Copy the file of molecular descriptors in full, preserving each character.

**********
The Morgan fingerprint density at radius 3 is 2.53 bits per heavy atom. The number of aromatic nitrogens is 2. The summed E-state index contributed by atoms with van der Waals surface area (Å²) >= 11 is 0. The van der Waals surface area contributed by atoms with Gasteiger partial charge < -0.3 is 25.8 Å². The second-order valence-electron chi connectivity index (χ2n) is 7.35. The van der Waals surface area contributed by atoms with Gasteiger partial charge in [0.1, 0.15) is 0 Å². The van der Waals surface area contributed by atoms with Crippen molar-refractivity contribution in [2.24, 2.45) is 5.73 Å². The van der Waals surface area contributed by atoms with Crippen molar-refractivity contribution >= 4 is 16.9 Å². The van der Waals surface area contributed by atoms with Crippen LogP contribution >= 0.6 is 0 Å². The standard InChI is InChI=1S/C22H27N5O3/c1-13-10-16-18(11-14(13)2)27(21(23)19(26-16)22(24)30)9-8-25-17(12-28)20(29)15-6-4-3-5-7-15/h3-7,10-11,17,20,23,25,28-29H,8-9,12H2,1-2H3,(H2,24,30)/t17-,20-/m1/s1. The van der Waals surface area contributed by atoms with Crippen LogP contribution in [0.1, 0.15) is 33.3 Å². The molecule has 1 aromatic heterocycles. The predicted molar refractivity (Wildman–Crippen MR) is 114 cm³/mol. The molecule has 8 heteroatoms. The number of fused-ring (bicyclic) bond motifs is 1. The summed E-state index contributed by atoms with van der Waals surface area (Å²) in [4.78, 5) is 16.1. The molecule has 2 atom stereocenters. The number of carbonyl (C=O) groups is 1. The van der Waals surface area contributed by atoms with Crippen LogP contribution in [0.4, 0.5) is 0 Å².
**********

The Morgan fingerprint density at radius 3 is 2.53 bits per heavy atom. The number of aromatic nitrogens is 2. The summed E-state index contributed by atoms with van der Waals surface area (Å²) >= 11 is 0. The van der Waals surface area contributed by atoms with Gasteiger partial charge < -0.3 is 25.8 Å². The second-order valence-electron chi connectivity index (χ2n) is 7.35. The van der Waals surface area contributed by atoms with Gasteiger partial charge in [0.1, 0.15) is 0 Å². The van der Waals surface area contributed by atoms with Crippen molar-refractivity contribution in [2.24, 2.45) is 5.73 Å². The van der Waals surface area contributed by atoms with Crippen molar-refractivity contribution >= 4 is 16.9 Å². The van der Waals surface area contributed by atoms with Crippen LogP contribution >= 0.6 is 0 Å². The standard InChI is InChI=1S/C22H27N5O3/c1-13-10-16-18(11-14(13)2)27(21(23)19(26-16)22(24)30)9-8-25-17(12-28)20(29)15-6-4-3-5-7-15/h3-7,10-11,17,20,23,25,28-29H,8-9,12H2,1-2H3,(H2,24,30)/t17-,20-/m1/s1. The van der Waals surface area contributed by atoms with Crippen LogP contribution in [0.1, 0.15) is 33.3 Å². The molecule has 1 aromatic heterocycles. The predicted molar refractivity (Wildman–Crippen MR) is 114 cm³/mol. The molecule has 8 heteroatoms. The number of fused-ring (bicyclic) bond motifs is 1. The summed E-state index contributed by atoms with van der Waals surface area (Å²) in [4.78, 5) is 16.1. The molecule has 2 atom stereocenters. The number of carbonyl (C=O) groups is 1. The van der Waals surface area contributed by atoms with Crippen LogP contribution in [0.4, 0.5) is 0 Å².